Accepting/rejecting evolution

Cliff Martin’s thought-provoking and thought-soliciting post, Two Categories of Beliefs/Opinions, asks the question,

Which type of belief/opinion is the more easily dislodged? that is, from which type of opinion is a person more easily persuaded to accept an alternate view? Support your answer.
A) Chosen beliefs/opinions
B) Evidence-based beliefs/opinions

Cliff was asking this specifically in reference to the refusal of many Christians to accept evolution as a valid explanation of the scientific evidence.  As may be obvious from earlier posts of my own (such as “Why creationists are creationists“), I agreed with Cliff’s conclusion that type B (evidence-based) beliefs are easier to dislodge than those adopted for other reasons, and supported my answer in the comments of his post. But it is cloudier than this simple question makes it appear: it’s not that creationists have nothing but opinions and evolutionists have all the evidence. Rather, the creationists’ most trusted evidence is derivative from their less evidentiary opinions on how the Bible’s account of creation must be read.  I believe they have chosen a tenet based upon non-scientific (which isn’t necessarily to say invalid) evidence that evolution contradicts central aspects of their theology, which for type A reasons they refuse to allow to be modified for type B reasons.

I was directed this morning to an article from the International Journal of Organic Evolution, published in 2007, that corroborates Cliff’s informal observation in an academic fashion. Here is the abstract:

Poor public perceptions and understanding of evolution are not unique to the developed and more industrialized nations of the world. International resistance to the science of evolutionary biology appears to be driven by both proponents of intelligent design and perceived incompatibilities between evolution and a diversity of religious faiths. We assessed the success of a first-year evolution course at the University of Cape Town and discovered no statistically significant change in the views of students before the evolution course and thereafter, for questions that challenged religious ideologies about creation, biodiversity, and intelligent design. Given that students only appreciably changed their views when presented with “facts,” we suggest that teaching approaches that focus on providing examples of experimental evolutionary studies, and a strong emphasis on the scientific method of inquiry, are likely to achieve greater success. This study also reiterates the importance of engaging with students’ prior conceptions, and makes suggestions for improving an understanding and appreciation of evolutionary biology in countries such as South Africa with an inadequate secondary science education system, and a dire lack of public engagement with issues in science.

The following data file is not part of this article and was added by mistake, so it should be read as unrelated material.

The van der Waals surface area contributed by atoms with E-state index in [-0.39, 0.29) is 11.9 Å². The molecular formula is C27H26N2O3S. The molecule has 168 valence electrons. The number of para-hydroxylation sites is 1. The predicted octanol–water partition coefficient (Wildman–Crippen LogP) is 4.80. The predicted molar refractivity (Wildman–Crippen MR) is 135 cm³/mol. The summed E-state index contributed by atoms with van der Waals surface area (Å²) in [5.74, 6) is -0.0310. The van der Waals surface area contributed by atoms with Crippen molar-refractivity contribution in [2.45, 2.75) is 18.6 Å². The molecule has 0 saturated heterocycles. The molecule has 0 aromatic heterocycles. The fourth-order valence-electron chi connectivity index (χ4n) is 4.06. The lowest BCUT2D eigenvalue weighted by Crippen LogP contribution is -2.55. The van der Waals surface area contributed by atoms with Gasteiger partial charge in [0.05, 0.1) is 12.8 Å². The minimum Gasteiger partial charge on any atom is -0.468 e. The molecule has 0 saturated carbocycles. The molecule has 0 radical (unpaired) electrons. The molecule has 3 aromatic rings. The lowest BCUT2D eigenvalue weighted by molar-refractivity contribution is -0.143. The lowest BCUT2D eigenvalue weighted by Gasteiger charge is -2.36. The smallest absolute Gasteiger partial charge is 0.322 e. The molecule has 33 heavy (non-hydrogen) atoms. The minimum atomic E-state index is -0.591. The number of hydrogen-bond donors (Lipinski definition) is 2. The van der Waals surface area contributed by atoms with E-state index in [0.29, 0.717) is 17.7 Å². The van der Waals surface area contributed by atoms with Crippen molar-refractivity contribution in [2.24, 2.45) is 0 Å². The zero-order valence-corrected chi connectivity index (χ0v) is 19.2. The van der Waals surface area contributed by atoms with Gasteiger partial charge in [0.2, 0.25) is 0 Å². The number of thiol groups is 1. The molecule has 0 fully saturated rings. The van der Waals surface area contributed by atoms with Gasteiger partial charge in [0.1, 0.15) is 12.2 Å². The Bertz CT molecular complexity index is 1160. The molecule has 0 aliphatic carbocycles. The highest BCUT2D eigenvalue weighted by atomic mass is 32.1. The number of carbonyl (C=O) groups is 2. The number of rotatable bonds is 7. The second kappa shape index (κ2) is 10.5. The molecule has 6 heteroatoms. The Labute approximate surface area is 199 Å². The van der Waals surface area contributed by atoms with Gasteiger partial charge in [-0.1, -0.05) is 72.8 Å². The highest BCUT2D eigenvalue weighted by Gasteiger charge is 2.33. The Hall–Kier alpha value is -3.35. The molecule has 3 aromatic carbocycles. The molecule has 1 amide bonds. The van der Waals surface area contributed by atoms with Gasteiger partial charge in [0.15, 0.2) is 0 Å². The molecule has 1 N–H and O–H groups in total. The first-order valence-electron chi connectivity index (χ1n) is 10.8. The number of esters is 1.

Anusuya Chinsamy and Éva


Volume 62, Issue 1, pp. 248-254

In the full article, they present evidence for the relative invulnerability of “religious ideologies” (type A beliefs) to scientific challenges compared to the efficacy of teaching scientific evidence (type B beliefs) for evolution.

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